Short-term borrowings, net (original maturities three months or less)(485) (436)
Net cash provided by (used for) financing activities(1,431) (204)
    
Effect of exchange rate changes on cash, cash equivalents and restricted cash(14) (2)
    
Increase (decrease) in cash, cash equivalents and restricted cash(61) (9)
Cash, cash equivalents and restricted cash at beginning of year(1)
695
 773
Cash, cash equivalents and restricted cash at end of period(1)
$634
 $764
    
(1) As of June 30, 2020 and December 31, 2019, restricted cash, which is included in Other assets in the Consolidated Statements of Financial Position, was $4 million and $5 million, respectively. Restricted cash primarily includes cash related to syndication activities.

See Notes to Consolidated Financial Statements (Unaudited).

7

UNAUDITED


Notes to Consolidated Financial Statements
(Unaudited)

1.Summary of Significant Accounting Policies

A.Basis of Presentation
 
In the opinion of management, the accompanying unaudited consolidated financial statements include all adjustments, consisting only of normal recurring adjustments, necessary for a fair statement of (a) the consolidated profit for the three and six months ended June 30, 2020 and 2019, (b) the consolidated comprehensive income for the three and six months ended June 30, 2020 and 2019, (c) the consolidated financial position at June 30, 2020 and December 31, 2019, (d) the consolidated changes in shareholder's equity for the three and six months ended June 30, 2020 and 2019 and (e) the consolidated cash flows for the six months ended June 30, 2020 and 2019. The preparation of financial statements, in conformity with generally accepted accounting principles and pursuant to the rules and regulations of the Securities and Exchange Commission (SEC), requires management to make estimates and assumptions that affect the reported amounts. Significant estimates include residual values for leased assets, allowance for credit losses and income taxes. The continued impact of the COVID-19 pandemic could cause our actual results to differ materially from the estimates and assumptions used in preparation of the financial statements. Changes in estimates are recorded in the period that the events or circumstances giving rise to such changes occur.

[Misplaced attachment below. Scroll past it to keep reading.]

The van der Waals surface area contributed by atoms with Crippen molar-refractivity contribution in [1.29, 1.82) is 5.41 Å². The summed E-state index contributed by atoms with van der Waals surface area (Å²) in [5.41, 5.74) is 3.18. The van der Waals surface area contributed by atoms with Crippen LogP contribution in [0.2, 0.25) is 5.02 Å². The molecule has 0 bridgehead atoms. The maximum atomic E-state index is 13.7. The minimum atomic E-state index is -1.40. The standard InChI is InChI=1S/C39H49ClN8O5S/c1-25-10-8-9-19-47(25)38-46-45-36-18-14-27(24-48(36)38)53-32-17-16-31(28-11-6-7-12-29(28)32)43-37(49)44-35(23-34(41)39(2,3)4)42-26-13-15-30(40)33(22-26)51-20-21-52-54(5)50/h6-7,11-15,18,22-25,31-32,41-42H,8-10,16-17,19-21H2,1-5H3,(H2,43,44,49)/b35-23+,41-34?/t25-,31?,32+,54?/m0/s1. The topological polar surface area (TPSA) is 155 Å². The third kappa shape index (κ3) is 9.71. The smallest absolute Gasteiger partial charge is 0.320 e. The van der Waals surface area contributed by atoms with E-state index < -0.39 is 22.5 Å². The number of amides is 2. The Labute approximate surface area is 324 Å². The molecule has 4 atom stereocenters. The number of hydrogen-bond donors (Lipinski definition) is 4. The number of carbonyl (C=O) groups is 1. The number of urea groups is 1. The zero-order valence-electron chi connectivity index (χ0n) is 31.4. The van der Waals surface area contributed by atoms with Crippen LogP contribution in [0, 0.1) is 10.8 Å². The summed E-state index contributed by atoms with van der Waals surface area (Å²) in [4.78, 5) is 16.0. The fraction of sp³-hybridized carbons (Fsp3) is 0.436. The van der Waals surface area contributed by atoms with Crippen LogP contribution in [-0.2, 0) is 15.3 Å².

Interim results are not necessarily indicative of results for a full year. The information included in this Form 10-Q should be read in conjunction with the audited consolidated financial statements and notes thereto included in our annual report on Form 10-K for the year ended December 31, 2019 (2019 Form 10-K). The December 31, 2019 financial position data included herein was derived from the audited consolidated financial statements included in the 2019 Form 10-K but does not include all disclosures required by generally accepted accounting principles. Certain amounts for prior periods have been reclassified to conform to the current period financial statement presentation.

We consolidate all variable interest entities (VIEs) where we are the primary beneficiary. For VIEs, we assess whether we are the primary beneficiary as prescribed by the accounting guidance on the consolidation of VIEs. The primary beneficiary of a VIE is the party that has both the power to direct the activities that most significantly impact the entity’s economic performance and the obligation to absorb losses or the right to receive benefits that could potentially be significant to the entity. Please refer to Note 7 for more information.